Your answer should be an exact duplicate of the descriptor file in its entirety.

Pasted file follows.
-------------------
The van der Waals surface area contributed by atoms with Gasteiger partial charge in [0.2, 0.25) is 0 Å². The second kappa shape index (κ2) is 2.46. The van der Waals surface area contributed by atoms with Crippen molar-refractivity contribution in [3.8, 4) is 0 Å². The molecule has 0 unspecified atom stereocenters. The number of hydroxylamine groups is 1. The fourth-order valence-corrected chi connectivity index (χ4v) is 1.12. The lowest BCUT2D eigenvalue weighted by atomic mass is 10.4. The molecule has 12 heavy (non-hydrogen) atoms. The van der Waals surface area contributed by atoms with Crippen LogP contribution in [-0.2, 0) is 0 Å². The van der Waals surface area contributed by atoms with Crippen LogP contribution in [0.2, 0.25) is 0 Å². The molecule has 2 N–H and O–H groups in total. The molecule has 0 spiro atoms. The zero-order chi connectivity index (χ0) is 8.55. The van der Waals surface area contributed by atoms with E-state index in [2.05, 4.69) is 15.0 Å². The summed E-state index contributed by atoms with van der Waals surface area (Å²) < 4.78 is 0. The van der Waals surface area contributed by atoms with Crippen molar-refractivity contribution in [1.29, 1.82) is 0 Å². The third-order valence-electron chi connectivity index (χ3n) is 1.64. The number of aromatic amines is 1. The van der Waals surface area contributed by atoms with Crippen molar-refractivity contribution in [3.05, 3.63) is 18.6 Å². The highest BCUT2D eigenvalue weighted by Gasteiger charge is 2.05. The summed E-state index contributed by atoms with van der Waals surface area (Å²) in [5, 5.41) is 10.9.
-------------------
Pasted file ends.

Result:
The van der Waals surface area contributed by atoms with Gasteiger partial charge in [0.2, 0.25) is 0 Å². The second kappa shape index (κ2) is 2.46. The van der Waals surface area contributed by atoms with Crippen molar-refractivity contribution in [3.8, 4) is 0 Å². The molecule has 0 unspecified atom stereocenters. The number of hydroxylamine groups is 1. The fourth-order valence-corrected chi connectivity index (χ4v) is 1.12. The lowest BCUT2D eigenvalue weighted by atomic mass is 10.4. The molecule has 12 heavy (non-hydrogen) atoms. The van der Waals surface area contributed by atoms with Crippen LogP contribution in [-0.2, 0) is 0 Å². The van der Waals surface area contributed by atoms with Crippen LogP contribution in [0.2, 0.25) is 0 Å². The molecule has 2 N–H and O–H groups in total. The molecule has 0 spiro atoms. The zero-order chi connectivity index (χ0) is 8.55. The van der Waals surface area contributed by atoms with E-state index in [2.05, 4.69) is 15.0 Å². The summed E-state index contributed by atoms with van der Waals surface area (Å²) < 4.78 is 0. The van der Waals surface area contributed by atoms with Crippen molar-refractivity contribution in [1.29, 1.82) is 0 Å². The third-order valence-electron chi connectivity index (χ3n) is 1.64. The number of aromatic amines is 1. The van der Waals surface area contributed by atoms with Crippen molar-refractivity contribution in [3.05, 3.63) is 18.6 Å². The highest BCUT2D eigenvalue weighted by Gasteiger charge is 2.05. The summed E-state index contributed by atoms with van der Waals surface area (Å²) in [5, 5.41) is 10.9.